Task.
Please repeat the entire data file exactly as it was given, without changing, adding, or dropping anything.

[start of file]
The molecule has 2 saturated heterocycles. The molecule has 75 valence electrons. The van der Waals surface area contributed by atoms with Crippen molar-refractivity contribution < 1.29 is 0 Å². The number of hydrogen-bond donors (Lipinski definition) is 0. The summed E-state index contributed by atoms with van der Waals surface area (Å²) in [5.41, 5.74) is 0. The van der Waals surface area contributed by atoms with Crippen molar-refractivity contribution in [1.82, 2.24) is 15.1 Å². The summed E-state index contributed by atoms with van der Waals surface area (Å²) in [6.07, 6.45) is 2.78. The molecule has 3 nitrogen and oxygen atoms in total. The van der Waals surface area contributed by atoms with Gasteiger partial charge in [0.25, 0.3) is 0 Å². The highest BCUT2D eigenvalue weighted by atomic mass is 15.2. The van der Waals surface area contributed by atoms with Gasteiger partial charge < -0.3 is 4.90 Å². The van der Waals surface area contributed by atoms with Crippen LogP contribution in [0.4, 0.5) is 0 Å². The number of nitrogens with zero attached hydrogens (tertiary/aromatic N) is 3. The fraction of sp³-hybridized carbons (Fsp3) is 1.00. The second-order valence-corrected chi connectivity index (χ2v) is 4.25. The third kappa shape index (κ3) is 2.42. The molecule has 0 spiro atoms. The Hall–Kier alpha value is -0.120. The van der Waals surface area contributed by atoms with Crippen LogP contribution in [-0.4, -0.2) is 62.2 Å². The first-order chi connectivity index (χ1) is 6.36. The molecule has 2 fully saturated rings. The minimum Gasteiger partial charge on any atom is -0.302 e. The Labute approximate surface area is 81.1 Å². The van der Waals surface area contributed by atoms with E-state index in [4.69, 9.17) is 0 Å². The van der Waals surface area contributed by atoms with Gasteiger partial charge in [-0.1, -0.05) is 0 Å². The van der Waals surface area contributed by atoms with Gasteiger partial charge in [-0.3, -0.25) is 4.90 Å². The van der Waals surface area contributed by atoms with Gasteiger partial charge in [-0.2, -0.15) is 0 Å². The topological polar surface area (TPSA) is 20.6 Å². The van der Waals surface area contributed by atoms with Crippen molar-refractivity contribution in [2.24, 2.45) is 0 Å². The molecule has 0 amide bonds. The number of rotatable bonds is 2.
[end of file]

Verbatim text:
The molecule has 2 saturated heterocycles. The molecule has 75 valence electrons. The van der Waals surface area contributed by atoms with Crippen molar-refractivity contribution < 1.29 is 0 Å². The number of hydrogen-bond donors (Lipinski definition) is 0. The summed E-state index contributed by atoms with van der Waals surface area (Å²) in [5.41, 5.74) is 0. The van der Waals surface area contributed by atoms with Crippen molar-refractivity contribution in [1.82, 2.24) is 15.1 Å². The summed E-state index contributed by atoms with van der Waals surface area (Å²) in [6.07, 6.45) is 2.78. The molecule has 3 nitrogen and oxygen atoms in total. The van der Waals surface area contributed by atoms with Gasteiger partial charge in [0.25, 0.3) is 0 Å². The highest BCUT2D eigenvalue weighted by atomic mass is 15.2. The van der Waals surface area contributed by atoms with Gasteiger partial charge < -0.3 is 4.90 Å². The van der Waals surface area contributed by atoms with Crippen LogP contribution in [0.4, 0.5) is 0 Å². The number of nitrogens with zero attached hydrogens (tertiary/aromatic N) is 3. The fraction of sp³-hybridized carbons (Fsp3) is 1.00. The second-order valence-corrected chi connectivity index (χ2v) is 4.25. The third kappa shape index (κ3) is 2.42. The molecule has 0 spiro atoms. The Hall–Kier alpha value is -0.120. The van der Waals surface area contributed by atoms with Crippen LogP contribution in [-0.4, -0.2) is 62.2 Å². The first-order chi connectivity index (χ1) is 6.36. The molecule has 2 fully saturated rings. The minimum Gasteiger partial charge on any atom is -0.302 e. The Labute approximate surface area is 81.1 Å². The van der Waals surface area contributed by atoms with E-state index in [4.69, 9.17) is 0 Å². The van der Waals surface area contributed by atoms with Gasteiger partial charge in [-0.1, -0.05) is 0 Å². The van der Waals surface area contributed by atoms with Gasteiger partial charge in [-0.3, -0.25) is 4.90 Å². The van der Waals surface area contributed by atoms with Gasteiger partial charge in [-0.2, -0.15) is 0 Å². The topological polar surface area (TPSA) is 20.6 Å². The van der Waals surface area contributed by atoms with Crippen molar-refractivity contribution in [2.24, 2.45) is 0 Å². The molecule has 0 amide bonds. The number of rotatable bonds is 2.